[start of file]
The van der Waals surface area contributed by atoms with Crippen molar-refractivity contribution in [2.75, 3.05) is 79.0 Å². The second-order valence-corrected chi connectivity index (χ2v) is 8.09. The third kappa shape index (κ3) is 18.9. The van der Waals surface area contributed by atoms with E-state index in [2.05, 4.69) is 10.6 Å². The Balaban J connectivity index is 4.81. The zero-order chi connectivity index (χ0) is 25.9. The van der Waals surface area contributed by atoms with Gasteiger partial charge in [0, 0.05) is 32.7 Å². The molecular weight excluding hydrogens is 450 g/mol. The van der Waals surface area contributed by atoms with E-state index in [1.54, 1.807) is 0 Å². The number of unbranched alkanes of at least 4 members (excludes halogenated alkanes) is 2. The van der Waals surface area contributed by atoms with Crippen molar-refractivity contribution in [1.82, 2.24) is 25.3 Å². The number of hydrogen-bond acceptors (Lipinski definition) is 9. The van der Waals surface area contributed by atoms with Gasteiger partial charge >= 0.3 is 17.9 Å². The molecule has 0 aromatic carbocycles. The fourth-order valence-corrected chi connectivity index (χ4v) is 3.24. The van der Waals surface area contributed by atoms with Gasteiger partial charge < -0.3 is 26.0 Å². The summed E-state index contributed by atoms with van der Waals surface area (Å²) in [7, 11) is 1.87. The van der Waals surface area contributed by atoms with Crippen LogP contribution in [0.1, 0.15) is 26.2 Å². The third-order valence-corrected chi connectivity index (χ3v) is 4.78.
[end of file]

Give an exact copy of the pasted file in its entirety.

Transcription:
The van der Waals surface area contributed by atoms with Crippen molar-refractivity contribution in [2.75, 3.05) is 79.0 Å². The second-order valence-corrected chi connectivity index (χ2v) is 8.09. The third kappa shape index (κ3) is 18.9. The van der Waals surface area contributed by atoms with E-state index in [2.05, 4.69) is 10.6 Å². The Balaban J connectivity index is 4.81. The zero-order chi connectivity index (χ0) is 25.9. The van der Waals surface area contributed by atoms with Gasteiger partial charge in [0, 0.05) is 32.7 Å². The molecular weight excluding hydrogens is 450 g/mol. The van der Waals surface area contributed by atoms with E-state index in [1.54, 1.807) is 0 Å². The number of unbranched alkanes of at least 4 members (excludes halogenated alkanes) is 2. The van der Waals surface area contributed by atoms with Crippen molar-refractivity contribution in [1.82, 2.24) is 25.3 Å². The number of hydrogen-bond acceptors (Lipinski definition) is 9. The van der Waals surface area contributed by atoms with Gasteiger partial charge >= 0.3 is 17.9 Å². The molecule has 0 aromatic carbocycles. The fourth-order valence-corrected chi connectivity index (χ4v) is 3.24. The van der Waals surface area contributed by atoms with Gasteiger partial charge < -0.3 is 26.0 Å². The summed E-state index contributed by atoms with van der Waals surface area (Å²) in [7, 11) is 1.87. The van der Waals surface area contributed by atoms with Crippen LogP contribution in [0.1, 0.15) is 26.2 Å². The third-order valence-corrected chi connectivity index (χ3v) is 4.78.